Tesla Lost $702M in 1Q of 2019 Due to Fewer Model 3 Deliveries

Tesla reported a $702 million loss for the first quarter of 2019 due to fewer deliveries of it’s Model 3 electric vehicle.
John Loeffler

Tesla announced today that they had posted a $702 million loss in the first quarter of 2019 due to slower deliveries of the Model 3 electric vehicle.

$702 Million Loss Due to Fewer Model 3 Deliveries

Coming off its first ever back to back profitable quarters to close out 2018, Tesla announced today in its quarterly financial filing that it had lost $702 million from January to the end of March.


The company reported having $2.2 billion in cash or cash equivalents on hand, which was $1.5 billion less than it had on hand to finish out 2018. Tesla says that the loss is attributable to a delay in deliveries of the Model 3, having only delivered half of the number they had expected with ten days left in the quarter. Those deliveries will roll over into the second quarter.

There were several reasons for the delivery delays, according to the report, but one of the biggest being the opening of the Chinese and European markets for the Model 3 in the first quarter. The first half of the quarter was focused on meeting the overseas demand for the Model 3, while the second half was more focused on domestic deliveries.

The international deliveries were difficult, however, so only a short delay in shipping the vehicles overseas—a much more involved logistical challenge than domestic delivery or producing the vehicles for the overseas markets in overseas factories—was enough to push many of the deliveries into the second quarter.

The Model 3 Dominated the Premium Vehicle Market, Making Inroads Elsewhere

Tesla said that the Model 3 beat its competitors in the premium vehicle market by a wide margin, outselling the nearest rival in terms of cars sold by nearly 60 percent. Tesla claims this is due to the price of electric vehicles (EV) dropping below the price of a premium gas-powered equivalent.

While Tesla’s vehicles are still classified as premium vehicles, Tesla said that they’re seeing real signs of branching away from premium buyers. With the introduction of the Model 3 Standard Range and the Model 3 Standard Range Plus, nearly 70% of the trade-ins they received were non-premium vehicles, indicating that there is demand outside of the premium vehicle market for Tesla vehicles, especially the Model 3.

Tesla also stressed that their global roll-out of the Model 3 is in the very early stages and it anticipates being competitive beyond the US market. While the Model 3 Standard Range—starting at a price of $35,000—has received a lot of publicity, the more expensive Long Range and All-Wheel drive options are still a majority of Model 3 sales.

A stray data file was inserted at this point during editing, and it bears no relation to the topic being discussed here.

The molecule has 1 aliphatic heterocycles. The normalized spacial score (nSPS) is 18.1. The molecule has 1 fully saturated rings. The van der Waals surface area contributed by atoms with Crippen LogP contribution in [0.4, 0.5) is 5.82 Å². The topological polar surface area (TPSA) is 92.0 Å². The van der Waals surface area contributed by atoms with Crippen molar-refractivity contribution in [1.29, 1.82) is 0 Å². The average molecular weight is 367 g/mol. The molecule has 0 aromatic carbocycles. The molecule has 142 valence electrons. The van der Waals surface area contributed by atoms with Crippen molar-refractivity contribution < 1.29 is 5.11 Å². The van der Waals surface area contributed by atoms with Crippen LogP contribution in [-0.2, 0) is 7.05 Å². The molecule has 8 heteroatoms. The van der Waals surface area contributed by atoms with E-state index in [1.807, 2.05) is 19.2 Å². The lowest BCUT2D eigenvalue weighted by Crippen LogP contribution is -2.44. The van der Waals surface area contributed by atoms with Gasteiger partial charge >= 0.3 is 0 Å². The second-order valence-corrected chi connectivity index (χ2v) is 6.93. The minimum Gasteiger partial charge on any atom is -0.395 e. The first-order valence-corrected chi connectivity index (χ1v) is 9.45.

Model S and Model X Deliveries Decline, but Long Term Opportunities Seen

Tesla reported that deliveries of the Model S and Model X fell to 12,100 from the fairly steady 25,000 deliveries per quarter they had over the previous two years.

Though not entirely owing to the beginning of the phase-out of the US Federal electric vehicle tax credit, it certainly didn’t help, though seasonal factors may also have played a role in the reduction of deliveries of Tesla’s more expensive premium vehicles.

The Model S and Model X also saw their production line upgraded to allow for the improved powertrain for the two vehicles, which promise to boost both performance and extend the range of the vehicles, which Tesla claims are already the longest in the EV industry.

Moreover, Tesla highlights the rapidly advancing capabilities of its Autopilot system and the anticipated roll-out of its full self-driving (FSD) system in the next year and a half, pending regulatory approval.

As Tesla explained during its Autonomy Day event, the three vehicle models are all being manufactured with Tesla’s new FSD neural network acceleration architecture, built into two custom built processors built specifically to run a neural network, the first of its kind in the world, according to Tesla.

With the hardware in place, vehicles sold in the next year and a half will already have Tesla’s FSD capable computer built in, only needing an over-the-air update to activate the system, similar to how updates to its Autopilot system are pushed out now.


Tesla is counting on this readily available network of FSD capable vehicles to launch its RoboTaxi autonomous ride-share network, which will allow owners to add their Tesla vehicles to the Tesla RoboTaxi network and make money from they vehicle when they are not using it, with Tesla planning on taking a 20 to 30 percent fee from every ride. During the fleet build-up, Tesla expects the network to be cash flow neutral, at least according to Elon Musk’s statements during the Autonomy Day event, but once the fleet is fully populated, Tesla expects that they will see a new, steady, and rather large revenue stream from the RoboTaxi network.

That’s the hope anyway. Like everything else with Tesla, the road to the future requires two steps forward, one and a half steps back, and the occasional rebuilding quarter from time to time.

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